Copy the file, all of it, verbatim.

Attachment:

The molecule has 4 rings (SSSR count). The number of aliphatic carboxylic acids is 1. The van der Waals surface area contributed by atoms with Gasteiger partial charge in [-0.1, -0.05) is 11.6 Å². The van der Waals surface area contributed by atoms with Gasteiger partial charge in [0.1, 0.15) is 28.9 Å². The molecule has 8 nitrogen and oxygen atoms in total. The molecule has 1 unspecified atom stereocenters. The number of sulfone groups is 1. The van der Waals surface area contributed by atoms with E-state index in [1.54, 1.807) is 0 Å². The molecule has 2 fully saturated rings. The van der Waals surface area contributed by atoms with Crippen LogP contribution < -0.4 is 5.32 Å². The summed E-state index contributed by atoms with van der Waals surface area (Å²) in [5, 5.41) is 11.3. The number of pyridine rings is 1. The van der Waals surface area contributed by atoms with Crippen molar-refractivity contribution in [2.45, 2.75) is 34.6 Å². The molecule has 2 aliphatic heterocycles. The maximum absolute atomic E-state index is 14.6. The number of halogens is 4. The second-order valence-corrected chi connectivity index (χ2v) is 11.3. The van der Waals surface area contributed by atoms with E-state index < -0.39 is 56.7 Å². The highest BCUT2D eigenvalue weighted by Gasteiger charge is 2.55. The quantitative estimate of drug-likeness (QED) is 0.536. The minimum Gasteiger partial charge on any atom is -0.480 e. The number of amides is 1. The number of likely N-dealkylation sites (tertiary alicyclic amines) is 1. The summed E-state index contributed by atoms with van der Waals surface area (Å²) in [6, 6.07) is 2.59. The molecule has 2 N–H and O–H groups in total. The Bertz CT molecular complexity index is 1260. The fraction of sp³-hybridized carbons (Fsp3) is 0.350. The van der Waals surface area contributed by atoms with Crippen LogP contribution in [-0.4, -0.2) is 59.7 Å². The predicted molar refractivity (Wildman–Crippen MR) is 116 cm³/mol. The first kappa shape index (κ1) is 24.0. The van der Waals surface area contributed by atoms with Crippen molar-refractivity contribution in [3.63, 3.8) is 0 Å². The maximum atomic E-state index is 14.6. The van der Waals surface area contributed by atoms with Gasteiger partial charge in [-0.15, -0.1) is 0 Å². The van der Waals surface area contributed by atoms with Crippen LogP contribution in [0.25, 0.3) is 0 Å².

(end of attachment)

The molecule has 4 rings (SSSR count). The number of aliphatic carboxylic acids is 1. The van der Waals surface area contributed by atoms with Gasteiger partial charge in [-0.1, -0.05) is 11.6 Å². The van der Waals surface area contributed by atoms with Gasteiger partial charge in [0.1, 0.15) is 28.9 Å². The molecule has 8 nitrogen and oxygen atoms in total. The molecule has 1 unspecified atom stereocenters. The number of sulfone groups is 1. The van der Waals surface area contributed by atoms with E-state index in [1.54, 1.807) is 0 Å². The molecule has 2 fully saturated rings. The van der Waals surface area contributed by atoms with Crippen LogP contribution < -0.4 is 5.32 Å². The summed E-state index contributed by atoms with van der Waals surface area (Å²) in [5, 5.41) is 11.3. The number of pyridine rings is 1. The van der Waals surface area contributed by atoms with Crippen molar-refractivity contribution in [2.45, 2.75) is 34.6 Å². The molecule has 2 aliphatic heterocycles. The maximum absolute atomic E-state index is 14.6. The number of halogens is 4. The second-order valence-corrected chi connectivity index (χ2v) is 11.3. The van der Waals surface area contributed by atoms with E-state index < -0.39 is 56.7 Å². The highest BCUT2D eigenvalue weighted by Gasteiger charge is 2.55. The quantitative estimate of drug-likeness (QED) is 0.536. The minimum Gasteiger partial charge on any atom is -0.480 e. The number of amides is 1. The number of likely N-dealkylation sites (tertiary alicyclic amines) is 1. The summed E-state index contributed by atoms with van der Waals surface area (Å²) in [6, 6.07) is 2.59. The molecule has 2 N–H and O–H groups in total. The Bertz CT molecular complexity index is 1260. The fraction of sp³-hybridized carbons (Fsp3) is 0.350. The van der Waals surface area contributed by atoms with Crippen LogP contribution in [-0.4, -0.2) is 59.7 Å². The predicted molar refractivity (Wildman–Crippen MR) is 116 cm³/mol. The first kappa shape index (κ1) is 24.0. The van der Waals surface area contributed by atoms with Crippen molar-refractivity contribution in [3.63, 3.8) is 0 Å². The maximum atomic E-state index is 14.6. The van der Waals surface area contributed by atoms with Gasteiger partial charge in [-0.15, -0.1) is 0 Å². The van der Waals surface area contributed by atoms with Crippen LogP contribution in [0.25, 0.3) is 0 Å².